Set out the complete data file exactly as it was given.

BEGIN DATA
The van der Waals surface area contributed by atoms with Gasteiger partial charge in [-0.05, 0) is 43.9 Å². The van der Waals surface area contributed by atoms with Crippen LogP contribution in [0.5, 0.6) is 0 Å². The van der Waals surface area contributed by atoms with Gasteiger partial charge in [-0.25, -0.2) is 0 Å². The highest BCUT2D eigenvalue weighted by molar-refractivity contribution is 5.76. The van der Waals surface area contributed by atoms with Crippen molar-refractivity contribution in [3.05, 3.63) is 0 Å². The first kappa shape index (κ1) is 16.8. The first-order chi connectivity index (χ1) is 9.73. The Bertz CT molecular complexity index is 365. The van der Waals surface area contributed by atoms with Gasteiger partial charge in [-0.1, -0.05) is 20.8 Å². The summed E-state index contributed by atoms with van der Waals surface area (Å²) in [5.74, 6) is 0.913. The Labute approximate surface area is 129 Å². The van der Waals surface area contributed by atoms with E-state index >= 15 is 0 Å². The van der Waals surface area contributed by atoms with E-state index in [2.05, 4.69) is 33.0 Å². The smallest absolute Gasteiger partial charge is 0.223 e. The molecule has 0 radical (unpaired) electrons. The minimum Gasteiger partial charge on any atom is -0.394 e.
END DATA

The van der Waals surface area contributed by atoms with Gasteiger partial charge in [-0.05, 0) is 43.9 Å². The van der Waals surface area contributed by atoms with Crippen LogP contribution in [0.5, 0.6) is 0 Å². The van der Waals surface area contributed by atoms with Gasteiger partial charge in [-0.25, -0.2) is 0 Å². The highest BCUT2D eigenvalue weighted by molar-refractivity contribution is 5.76. The van der Waals surface area contributed by atoms with Crippen molar-refractivity contribution in [3.05, 3.63) is 0 Å². The first kappa shape index (κ1) is 16.8. The first-order chi connectivity index (χ1) is 9.73. The Bertz CT molecular complexity index is 365. The van der Waals surface area contributed by atoms with Gasteiger partial charge in [-0.1, -0.05) is 20.8 Å². The summed E-state index contributed by atoms with van der Waals surface area (Å²) in [5.74, 6) is 0.913. The Labute approximate surface area is 129 Å². The van der Waals surface area contributed by atoms with E-state index >= 15 is 0 Å². The van der Waals surface area contributed by atoms with E-state index in [2.05, 4.69) is 33.0 Å². The smallest absolute Gasteiger partial charge is 0.223 e. The molecule has 0 radical (unpaired) electrons. The minimum Gasteiger partial charge on any atom is -0.394 e.